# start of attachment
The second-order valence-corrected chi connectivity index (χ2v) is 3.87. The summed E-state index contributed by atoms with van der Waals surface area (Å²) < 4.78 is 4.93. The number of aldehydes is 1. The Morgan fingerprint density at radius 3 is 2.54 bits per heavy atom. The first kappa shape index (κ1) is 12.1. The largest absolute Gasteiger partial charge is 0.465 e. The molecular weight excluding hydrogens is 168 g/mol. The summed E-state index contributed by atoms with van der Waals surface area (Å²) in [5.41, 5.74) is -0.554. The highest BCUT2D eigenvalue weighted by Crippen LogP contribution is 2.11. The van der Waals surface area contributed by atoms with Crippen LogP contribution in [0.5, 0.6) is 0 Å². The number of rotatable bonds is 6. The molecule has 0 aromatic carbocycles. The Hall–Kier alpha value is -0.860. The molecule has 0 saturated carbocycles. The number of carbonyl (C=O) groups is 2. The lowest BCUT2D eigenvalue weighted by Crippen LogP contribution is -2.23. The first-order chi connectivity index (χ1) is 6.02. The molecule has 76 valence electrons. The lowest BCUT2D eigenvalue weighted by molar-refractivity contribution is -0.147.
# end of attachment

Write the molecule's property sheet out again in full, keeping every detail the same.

The second-order valence-corrected chi connectivity index (χ2v) is 3.87. The summed E-state index contributed by atoms with van der Waals surface area (Å²) < 4.78 is 4.93. The number of aldehydes is 1. The Morgan fingerprint density at radius 3 is 2.54 bits per heavy atom. The first kappa shape index (κ1) is 12.1. The largest absolute Gasteiger partial charge is 0.465 e. The molecular weight excluding hydrogens is 168 g/mol. The summed E-state index contributed by atoms with van der Waals surface area (Å²) in [5.41, 5.74) is -0.554. The highest BCUT2D eigenvalue weighted by Crippen LogP contribution is 2.11. The van der Waals surface area contributed by atoms with Crippen LogP contribution in [0.5, 0.6) is 0 Å². The number of rotatable bonds is 6. The molecule has 0 aromatic carbocycles. The Hall–Kier alpha value is -0.860. The molecule has 0 saturated carbocycles. The number of carbonyl (C=O) groups is 2. The lowest BCUT2D eigenvalue weighted by Crippen LogP contribution is -2.23. The first-order chi connectivity index (χ1) is 6.02. The molecule has 76 valence electrons. The lowest BCUT2D eigenvalue weighted by molar-refractivity contribution is -0.147.